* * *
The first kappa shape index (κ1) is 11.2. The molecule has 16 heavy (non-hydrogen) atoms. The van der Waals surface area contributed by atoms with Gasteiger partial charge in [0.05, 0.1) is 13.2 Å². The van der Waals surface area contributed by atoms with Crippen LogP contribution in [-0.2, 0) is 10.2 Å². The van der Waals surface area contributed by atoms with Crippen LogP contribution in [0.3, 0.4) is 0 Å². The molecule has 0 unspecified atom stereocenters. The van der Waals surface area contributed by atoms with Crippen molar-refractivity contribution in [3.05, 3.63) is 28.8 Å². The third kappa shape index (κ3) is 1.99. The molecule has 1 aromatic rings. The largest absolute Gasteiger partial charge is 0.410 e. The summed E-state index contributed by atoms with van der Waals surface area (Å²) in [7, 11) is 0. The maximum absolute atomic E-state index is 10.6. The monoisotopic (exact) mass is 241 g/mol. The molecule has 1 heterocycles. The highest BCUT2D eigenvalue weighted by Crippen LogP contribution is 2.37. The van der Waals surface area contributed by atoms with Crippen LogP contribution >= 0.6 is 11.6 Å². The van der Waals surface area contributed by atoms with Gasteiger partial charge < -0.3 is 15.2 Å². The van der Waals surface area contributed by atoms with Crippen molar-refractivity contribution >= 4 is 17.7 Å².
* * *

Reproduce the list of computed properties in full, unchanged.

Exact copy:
The first kappa shape index (κ1) is 11.2. The molecule has 16 heavy (non-hydrogen) atoms. The van der Waals surface area contributed by atoms with Gasteiger partial charge in [0.05, 0.1) is 13.2 Å². The van der Waals surface area contributed by atoms with Crippen LogP contribution in [-0.2, 0) is 10.2 Å². The van der Waals surface area contributed by atoms with Crippen LogP contribution in [0.3, 0.4) is 0 Å². The molecule has 0 unspecified atom stereocenters. The van der Waals surface area contributed by atoms with Crippen molar-refractivity contribution in [3.05, 3.63) is 28.8 Å². The third kappa shape index (κ3) is 1.99. The molecule has 1 aromatic rings. The largest absolute Gasteiger partial charge is 0.410 e. The summed E-state index contributed by atoms with van der Waals surface area (Å²) in [7, 11) is 0. The maximum absolute atomic E-state index is 10.6. The monoisotopic (exact) mass is 241 g/mol. The molecule has 1 heterocycles. The highest BCUT2D eigenvalue weighted by Crippen LogP contribution is 2.37. The van der Waals surface area contributed by atoms with Crippen LogP contribution >= 0.6 is 11.6 Å². The van der Waals surface area contributed by atoms with Gasteiger partial charge < -0.3 is 15.2 Å². The van der Waals surface area contributed by atoms with Crippen molar-refractivity contribution >= 4 is 17.7 Å².